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Digitization has impacted all the industries, and the life sciences industry is witnessing unparalleled market and business changes.
FREMONT, CA: As the after-effects of digitization, the life sciences industry is experiencing the addiction of breakthrough technologies like the hyperconverged cloud, blog data and mobility, software-defined networks, and essentially digital patient engagement. The impact of digitization is from the R & D lab, via the distribution channels and the end product itself. It plays a crucial role in the medical field itself with pocket-friendly genomic scanning, machine learning, and analytics.
Life sciences companies have been using information technology time and again to efficiently execute their processes, whether it is their enterprise resource planning (ERP) software, sales force automation, financial systems, invoicing, R&D processes, and the likes. But now, forefront technologies such as cloud computing, intelligent software, advanced analytics, and the Internet of Things are fuelling the next wave of cutting-edge business process automation of the life sciences industry.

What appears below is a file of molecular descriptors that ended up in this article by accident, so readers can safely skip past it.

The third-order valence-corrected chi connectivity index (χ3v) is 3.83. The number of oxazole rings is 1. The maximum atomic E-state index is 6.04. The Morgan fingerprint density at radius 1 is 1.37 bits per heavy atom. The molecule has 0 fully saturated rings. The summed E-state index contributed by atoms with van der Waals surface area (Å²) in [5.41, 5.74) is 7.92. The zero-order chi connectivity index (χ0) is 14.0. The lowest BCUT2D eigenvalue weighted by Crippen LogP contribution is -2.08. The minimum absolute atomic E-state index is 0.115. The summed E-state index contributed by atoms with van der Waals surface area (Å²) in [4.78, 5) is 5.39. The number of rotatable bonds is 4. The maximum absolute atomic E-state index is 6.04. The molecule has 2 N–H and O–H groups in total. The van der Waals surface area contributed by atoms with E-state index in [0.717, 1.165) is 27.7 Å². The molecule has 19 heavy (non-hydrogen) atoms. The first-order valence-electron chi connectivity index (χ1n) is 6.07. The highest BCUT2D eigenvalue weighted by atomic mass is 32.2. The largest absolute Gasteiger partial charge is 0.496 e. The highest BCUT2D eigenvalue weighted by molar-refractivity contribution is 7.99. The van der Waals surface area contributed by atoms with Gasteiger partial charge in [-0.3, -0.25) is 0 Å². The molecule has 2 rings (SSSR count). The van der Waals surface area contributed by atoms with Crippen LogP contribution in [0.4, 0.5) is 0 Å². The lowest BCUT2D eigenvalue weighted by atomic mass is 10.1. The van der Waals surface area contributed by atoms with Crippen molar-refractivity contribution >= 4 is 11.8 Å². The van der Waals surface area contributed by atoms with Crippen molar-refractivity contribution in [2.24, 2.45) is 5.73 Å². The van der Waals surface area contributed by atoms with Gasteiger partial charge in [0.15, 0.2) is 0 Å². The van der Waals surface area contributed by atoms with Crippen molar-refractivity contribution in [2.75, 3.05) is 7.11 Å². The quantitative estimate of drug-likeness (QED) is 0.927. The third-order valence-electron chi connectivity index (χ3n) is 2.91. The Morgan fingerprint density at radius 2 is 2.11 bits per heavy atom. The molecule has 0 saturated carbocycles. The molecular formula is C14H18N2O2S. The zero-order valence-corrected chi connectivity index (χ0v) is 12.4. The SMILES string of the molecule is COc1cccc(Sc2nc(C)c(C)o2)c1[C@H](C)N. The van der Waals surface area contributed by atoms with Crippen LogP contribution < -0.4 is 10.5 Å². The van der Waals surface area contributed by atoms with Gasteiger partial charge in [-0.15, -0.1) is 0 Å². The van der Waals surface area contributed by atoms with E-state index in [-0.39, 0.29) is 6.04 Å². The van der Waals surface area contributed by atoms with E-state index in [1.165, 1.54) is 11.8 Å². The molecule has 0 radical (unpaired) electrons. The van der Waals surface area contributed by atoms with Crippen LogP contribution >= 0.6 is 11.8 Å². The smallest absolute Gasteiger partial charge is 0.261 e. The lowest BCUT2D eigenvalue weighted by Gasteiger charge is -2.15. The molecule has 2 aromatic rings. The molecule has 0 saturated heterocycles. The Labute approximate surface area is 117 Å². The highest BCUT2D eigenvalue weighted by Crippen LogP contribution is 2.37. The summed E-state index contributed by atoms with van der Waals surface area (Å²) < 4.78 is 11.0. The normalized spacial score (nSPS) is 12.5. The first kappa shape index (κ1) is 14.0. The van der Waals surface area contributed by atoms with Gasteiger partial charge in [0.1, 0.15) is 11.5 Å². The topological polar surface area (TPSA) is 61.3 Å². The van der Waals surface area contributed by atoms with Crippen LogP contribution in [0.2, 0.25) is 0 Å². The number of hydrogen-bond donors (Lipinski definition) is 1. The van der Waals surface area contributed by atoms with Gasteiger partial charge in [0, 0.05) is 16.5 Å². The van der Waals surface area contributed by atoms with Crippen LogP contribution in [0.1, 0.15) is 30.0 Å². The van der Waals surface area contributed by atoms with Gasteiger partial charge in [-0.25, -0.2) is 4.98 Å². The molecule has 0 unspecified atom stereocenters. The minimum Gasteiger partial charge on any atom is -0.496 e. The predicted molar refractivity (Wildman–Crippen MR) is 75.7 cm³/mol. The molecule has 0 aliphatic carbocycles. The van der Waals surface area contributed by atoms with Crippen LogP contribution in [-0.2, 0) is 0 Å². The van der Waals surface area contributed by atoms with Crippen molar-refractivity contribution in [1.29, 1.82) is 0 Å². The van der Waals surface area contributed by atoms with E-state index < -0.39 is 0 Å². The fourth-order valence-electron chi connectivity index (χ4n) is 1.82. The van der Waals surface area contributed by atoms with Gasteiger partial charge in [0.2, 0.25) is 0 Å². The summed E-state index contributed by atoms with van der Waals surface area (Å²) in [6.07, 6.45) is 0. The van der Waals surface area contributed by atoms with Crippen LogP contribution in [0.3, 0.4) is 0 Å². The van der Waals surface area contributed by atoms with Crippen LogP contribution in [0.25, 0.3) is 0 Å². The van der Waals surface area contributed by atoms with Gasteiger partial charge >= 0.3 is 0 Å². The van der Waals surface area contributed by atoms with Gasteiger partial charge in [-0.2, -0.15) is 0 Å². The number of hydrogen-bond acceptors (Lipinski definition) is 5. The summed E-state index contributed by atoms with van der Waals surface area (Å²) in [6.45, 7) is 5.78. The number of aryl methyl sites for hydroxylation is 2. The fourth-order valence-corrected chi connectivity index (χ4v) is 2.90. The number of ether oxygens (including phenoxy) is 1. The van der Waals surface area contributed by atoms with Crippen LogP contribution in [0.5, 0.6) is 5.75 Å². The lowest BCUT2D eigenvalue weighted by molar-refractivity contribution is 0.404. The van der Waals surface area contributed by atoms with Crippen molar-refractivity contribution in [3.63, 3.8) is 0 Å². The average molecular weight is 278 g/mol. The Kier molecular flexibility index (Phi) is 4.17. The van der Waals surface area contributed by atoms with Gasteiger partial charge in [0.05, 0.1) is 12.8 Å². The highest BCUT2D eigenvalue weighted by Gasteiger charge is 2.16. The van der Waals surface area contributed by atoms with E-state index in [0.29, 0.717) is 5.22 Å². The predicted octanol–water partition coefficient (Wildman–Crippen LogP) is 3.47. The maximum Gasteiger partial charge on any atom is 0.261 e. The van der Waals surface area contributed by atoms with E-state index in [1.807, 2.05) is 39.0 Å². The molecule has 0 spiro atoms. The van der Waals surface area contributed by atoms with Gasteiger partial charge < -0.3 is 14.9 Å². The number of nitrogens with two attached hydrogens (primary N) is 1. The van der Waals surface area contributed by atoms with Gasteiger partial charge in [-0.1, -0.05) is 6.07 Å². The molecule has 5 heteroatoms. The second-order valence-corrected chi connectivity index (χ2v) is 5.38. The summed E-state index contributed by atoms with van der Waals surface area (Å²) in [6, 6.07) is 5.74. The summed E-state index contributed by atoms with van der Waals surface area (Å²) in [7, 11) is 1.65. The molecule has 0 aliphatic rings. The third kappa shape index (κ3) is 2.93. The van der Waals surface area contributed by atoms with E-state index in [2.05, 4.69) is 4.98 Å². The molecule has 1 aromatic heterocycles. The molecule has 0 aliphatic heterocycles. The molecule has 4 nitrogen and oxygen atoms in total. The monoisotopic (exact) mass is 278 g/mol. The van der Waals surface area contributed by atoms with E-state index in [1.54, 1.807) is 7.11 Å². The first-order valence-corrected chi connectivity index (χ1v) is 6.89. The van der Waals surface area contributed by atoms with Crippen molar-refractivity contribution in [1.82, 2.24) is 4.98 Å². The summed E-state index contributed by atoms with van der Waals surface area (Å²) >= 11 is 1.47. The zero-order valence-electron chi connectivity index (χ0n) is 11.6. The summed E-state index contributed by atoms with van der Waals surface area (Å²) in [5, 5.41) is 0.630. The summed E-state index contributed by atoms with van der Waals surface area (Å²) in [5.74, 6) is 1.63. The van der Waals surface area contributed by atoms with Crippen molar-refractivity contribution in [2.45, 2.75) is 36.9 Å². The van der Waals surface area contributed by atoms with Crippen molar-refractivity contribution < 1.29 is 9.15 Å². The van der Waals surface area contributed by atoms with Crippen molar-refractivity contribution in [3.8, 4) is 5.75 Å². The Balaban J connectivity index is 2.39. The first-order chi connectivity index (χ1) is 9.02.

Sensors that collect, analyze, and monitor the patients for responsiveness and compliance to the prescribed treatment plans and wearables turn out to be more seamless. The power to track health data is more invisible, and most of these devices and sensors are integrated seamlessly into the daily routines.
The simplicity and ease of access are driving a lot of value for all involved. Digitization is providing patients with the opportunity to take more control of their health, to be accountable, responsible, and in many cases, more knowledgeable.
The huge information available online, the existence of social media, and the digitization in all aspects also means that organizations do not have full control over their data about their products and services. Though digitization is infiltrating in all the zones of the life sciences industry, the practices and products which the companies use might have worked for years but have not evolved in decades and lacks the transparency, connectivity, and efficiency to support an industry transformation that depends massively on a free flow of data. Considering the speed and the scope of change brought about by digitization, numerous organizations are striving to adapt, and it is imperative to put in systems that support these developments if the life sciences companies plan to maintain a competitive pace of innovation.
From the cost and technology perspective, the life sciences industry can leverage a range of devices and sensors that allow managing a patient’s health in ways that were never really feasible previously, whether it is with a pacemaker or an insulin pump.
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